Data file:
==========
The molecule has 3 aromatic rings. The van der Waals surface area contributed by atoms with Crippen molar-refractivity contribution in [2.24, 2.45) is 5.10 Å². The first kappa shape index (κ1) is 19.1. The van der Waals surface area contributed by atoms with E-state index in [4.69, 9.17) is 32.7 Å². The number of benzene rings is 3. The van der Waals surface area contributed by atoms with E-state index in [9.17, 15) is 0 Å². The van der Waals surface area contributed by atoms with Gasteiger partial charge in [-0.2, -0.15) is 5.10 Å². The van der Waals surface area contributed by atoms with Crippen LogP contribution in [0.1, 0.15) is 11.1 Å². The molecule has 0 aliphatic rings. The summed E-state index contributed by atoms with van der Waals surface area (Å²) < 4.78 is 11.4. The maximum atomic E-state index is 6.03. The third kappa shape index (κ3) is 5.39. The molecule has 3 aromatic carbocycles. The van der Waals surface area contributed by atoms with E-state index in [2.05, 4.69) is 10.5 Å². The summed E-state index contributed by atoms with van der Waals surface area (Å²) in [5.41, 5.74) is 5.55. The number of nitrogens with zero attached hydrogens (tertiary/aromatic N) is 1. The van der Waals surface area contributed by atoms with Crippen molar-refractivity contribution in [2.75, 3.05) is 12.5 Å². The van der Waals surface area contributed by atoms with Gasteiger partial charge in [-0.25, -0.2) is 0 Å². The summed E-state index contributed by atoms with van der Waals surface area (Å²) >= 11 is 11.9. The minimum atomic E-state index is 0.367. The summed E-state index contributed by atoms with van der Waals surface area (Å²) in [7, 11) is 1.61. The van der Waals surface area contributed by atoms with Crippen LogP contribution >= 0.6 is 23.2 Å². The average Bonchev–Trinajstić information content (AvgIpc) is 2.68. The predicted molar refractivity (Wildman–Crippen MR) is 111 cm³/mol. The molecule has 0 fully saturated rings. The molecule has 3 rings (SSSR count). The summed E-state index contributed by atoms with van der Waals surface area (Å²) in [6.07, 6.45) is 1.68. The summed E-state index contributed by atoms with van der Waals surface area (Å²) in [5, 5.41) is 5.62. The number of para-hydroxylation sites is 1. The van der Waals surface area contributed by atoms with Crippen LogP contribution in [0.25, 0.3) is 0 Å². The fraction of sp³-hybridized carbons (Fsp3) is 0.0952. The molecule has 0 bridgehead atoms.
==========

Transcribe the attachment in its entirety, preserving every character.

The molecule has 3 aromatic rings. The van der Waals surface area contributed by atoms with Crippen molar-refractivity contribution in [2.24, 2.45) is 5.10 Å². The first kappa shape index (κ1) is 19.1. The van der Waals surface area contributed by atoms with E-state index in [4.69, 9.17) is 32.7 Å². The number of benzene rings is 3. The van der Waals surface area contributed by atoms with E-state index in [9.17, 15) is 0 Å². The van der Waals surface area contributed by atoms with Gasteiger partial charge in [-0.2, -0.15) is 5.10 Å². The van der Waals surface area contributed by atoms with Crippen LogP contribution in [0.1, 0.15) is 11.1 Å². The molecule has 0 aliphatic rings. The summed E-state index contributed by atoms with van der Waals surface area (Å²) < 4.78 is 11.4. The maximum atomic E-state index is 6.03. The third kappa shape index (κ3) is 5.39. The molecule has 3 aromatic carbocycles. The van der Waals surface area contributed by atoms with E-state index in [2.05, 4.69) is 10.5 Å². The summed E-state index contributed by atoms with van der Waals surface area (Å²) in [5.41, 5.74) is 5.55. The number of nitrogens with zero attached hydrogens (tertiary/aromatic N) is 1. The van der Waals surface area contributed by atoms with Crippen molar-refractivity contribution in [2.75, 3.05) is 12.5 Å². The van der Waals surface area contributed by atoms with Gasteiger partial charge in [-0.25, -0.2) is 0 Å². The summed E-state index contributed by atoms with van der Waals surface area (Å²) >= 11 is 11.9. The minimum atomic E-state index is 0.367. The summed E-state index contributed by atoms with van der Waals surface area (Å²) in [7, 11) is 1.61. The van der Waals surface area contributed by atoms with Crippen LogP contribution >= 0.6 is 23.2 Å². The average Bonchev–Trinajstić information content (AvgIpc) is 2.68. The predicted molar refractivity (Wildman–Crippen MR) is 111 cm³/mol. The molecule has 0 fully saturated rings. The molecule has 3 rings (SSSR count). The summed E-state index contributed by atoms with van der Waals surface area (Å²) in [6.07, 6.45) is 1.68. The summed E-state index contributed by atoms with van der Waals surface area (Å²) in [5, 5.41) is 5.62. The number of para-hydroxylation sites is 1. The van der Waals surface area contributed by atoms with Crippen LogP contribution in [0.25, 0.3) is 0 Å². The fraction of sp³-hybridized carbons (Fsp3) is 0.0952. The molecule has 0 bridgehead atoms.